Development of a System for Detecting Weld Failures

Development of a System for Detecting Weld Failures

Jairo Alejandro Rodríguez (Universidad Santo Tomás, Colombia) and Edwin F. Forero (Universidad Santo Tomás, Colombia)
Copyright: © 2015 |Pages: 17
DOI: 10.4018/978-1-4666-8490-4.ch004
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Considering the possibility that from the area of electronics can be provided feasible solutions in the field of non-destructive testing, this chapter present a prototype and methodology that allows energize an ultrasound transducer. This system is used to evaluate for detecting weld failures at the junctions of metallic parts. Subsequently, in order to validate the design quality of that source, a computer system that allows control of a card developed ultrasound. Finally, it is implemented the ultrasonic imaging by time of flight diffraction technique, in order to obtain an objective comparison methodology to both systems.
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Fundamentals Of Ultrasound

The sound generated beyond 20,000 Hz is called ultrasound, but the frequency range used in nondestructive testing ranges from 100000 Hz to 50 MHz, and like any sound wave meets the physical properties of sound, but differs in the short wavelength, because it can interact with small particles, such as discontinuities eventually in welded joints regions. Considering that the wavelength is inversely proportional to frequency, it follows that to achieve short wavelengths it is necessary that the disturbance in a particular environment often vibrate every second.


It is known that the human ear, on average, is capable of capturing vibrations between 20 and 20000 Hz, as it cannot perceive the range below 20 Hz and above 20,000 Hz, infrasound and ultrasound regions, respectively. See Figure 1.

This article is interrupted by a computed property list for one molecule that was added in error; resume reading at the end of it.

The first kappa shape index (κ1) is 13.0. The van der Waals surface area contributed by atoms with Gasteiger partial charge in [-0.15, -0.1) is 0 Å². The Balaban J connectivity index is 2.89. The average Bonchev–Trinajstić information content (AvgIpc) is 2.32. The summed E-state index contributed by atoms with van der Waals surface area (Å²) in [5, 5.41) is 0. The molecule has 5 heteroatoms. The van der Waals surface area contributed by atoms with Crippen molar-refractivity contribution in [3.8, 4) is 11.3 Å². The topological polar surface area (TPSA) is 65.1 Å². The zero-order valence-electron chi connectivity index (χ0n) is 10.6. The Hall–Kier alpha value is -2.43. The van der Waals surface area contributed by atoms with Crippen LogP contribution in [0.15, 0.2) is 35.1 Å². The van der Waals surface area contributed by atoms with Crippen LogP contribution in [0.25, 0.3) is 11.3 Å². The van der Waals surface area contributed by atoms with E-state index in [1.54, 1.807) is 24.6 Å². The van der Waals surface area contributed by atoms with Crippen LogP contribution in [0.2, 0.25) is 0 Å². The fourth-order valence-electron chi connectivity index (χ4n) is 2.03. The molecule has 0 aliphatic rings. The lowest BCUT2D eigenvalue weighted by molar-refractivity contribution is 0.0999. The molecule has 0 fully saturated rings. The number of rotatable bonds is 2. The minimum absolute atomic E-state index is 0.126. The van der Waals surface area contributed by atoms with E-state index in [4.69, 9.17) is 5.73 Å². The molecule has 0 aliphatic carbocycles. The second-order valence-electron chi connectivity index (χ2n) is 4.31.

Figure 1.

Representation of the sound spectrum

Among the physical properties that obey ultrasound, are the reflection, scattering, refraction and diffraction, all of them are very useful in non-destructive testing with ultrasound. As is known, the light is also a wave disturbance, but there is a notable difference between light waves and sound waves. While light can propagate in a vacuum, sound cannot do it; ie, the sound needs a medium to be spread, whether it is fluid or solid.

The sound propagates in fluid media as a longitudinal disturbance; this means that the traveling direction is parallel to vibration the medium through which it propagates. However, in solid media, the sound is propagated as a longitudinal wave and as transverse cutting wave, which means that the molecules vibrate perpendicularly to the direction of sound propagation. Also, exist Rayleigh waves; these have an elliptical vibration surface, and Lamb, which are disturbances whose wavelength is greater than the thickness of the solid through which they propagate (Charlesworth, J. P. 2001).

Considering a longitudinal transmission of a sound wave when moving by a certain medium, which occurs are spatial variations in time due to the compression and expansion of the molecules making up said means to measure the pressure wave propagates. See Figure 2.

Figure 2.

Illustration of the concept of longitudinal wave, and the physical meaning places for which the wave amplitude takes the maximum and minimum values

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